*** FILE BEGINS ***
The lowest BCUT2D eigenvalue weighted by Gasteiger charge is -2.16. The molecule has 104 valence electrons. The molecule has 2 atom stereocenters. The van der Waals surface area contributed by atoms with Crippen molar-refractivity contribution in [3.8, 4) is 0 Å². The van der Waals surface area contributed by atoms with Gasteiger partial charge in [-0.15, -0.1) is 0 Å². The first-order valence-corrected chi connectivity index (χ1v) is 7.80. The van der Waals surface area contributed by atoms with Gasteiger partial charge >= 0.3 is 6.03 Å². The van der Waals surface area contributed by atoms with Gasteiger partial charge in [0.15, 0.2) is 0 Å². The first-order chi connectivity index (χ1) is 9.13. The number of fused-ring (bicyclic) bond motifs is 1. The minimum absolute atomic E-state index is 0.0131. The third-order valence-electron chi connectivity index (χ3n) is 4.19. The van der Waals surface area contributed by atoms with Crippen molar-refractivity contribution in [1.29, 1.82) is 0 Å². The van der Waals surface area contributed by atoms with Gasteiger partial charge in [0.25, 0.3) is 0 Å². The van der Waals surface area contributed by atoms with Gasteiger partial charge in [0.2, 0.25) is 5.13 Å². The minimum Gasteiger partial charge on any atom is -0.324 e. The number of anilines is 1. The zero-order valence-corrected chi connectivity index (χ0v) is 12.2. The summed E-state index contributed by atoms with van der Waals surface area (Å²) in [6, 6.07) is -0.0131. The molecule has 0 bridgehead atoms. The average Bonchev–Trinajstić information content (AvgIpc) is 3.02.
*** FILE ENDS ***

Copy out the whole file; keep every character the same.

The lowest BCUT2D eigenvalue weighted by Gasteiger charge is -2.16. The molecule has 104 valence electrons. The molecule has 2 atom stereocenters. The van der Waals surface area contributed by atoms with Crippen molar-refractivity contribution in [3.8, 4) is 0 Å². The van der Waals surface area contributed by atoms with Gasteiger partial charge in [-0.15, -0.1) is 0 Å². The first-order valence-corrected chi connectivity index (χ1v) is 7.80. The van der Waals surface area contributed by atoms with Gasteiger partial charge >= 0.3 is 6.03 Å². The van der Waals surface area contributed by atoms with Gasteiger partial charge in [0.15, 0.2) is 0 Å². The first-order chi connectivity index (χ1) is 9.13. The number of fused-ring (bicyclic) bond motifs is 1. The minimum absolute atomic E-state index is 0.0131. The third-order valence-electron chi connectivity index (χ3n) is 4.19. The van der Waals surface area contributed by atoms with Crippen molar-refractivity contribution in [1.29, 1.82) is 0 Å². The van der Waals surface area contributed by atoms with Gasteiger partial charge in [0.25, 0.3) is 0 Å². The van der Waals surface area contributed by atoms with Gasteiger partial charge in [0.2, 0.25) is 5.13 Å². The minimum Gasteiger partial charge on any atom is -0.324 e. The number of anilines is 1. The zero-order valence-corrected chi connectivity index (χ0v) is 12.2. The summed E-state index contributed by atoms with van der Waals surface area (Å²) in [6, 6.07) is -0.0131. The molecule has 0 bridgehead atoms. The average Bonchev–Trinajstić information content (AvgIpc) is 3.02.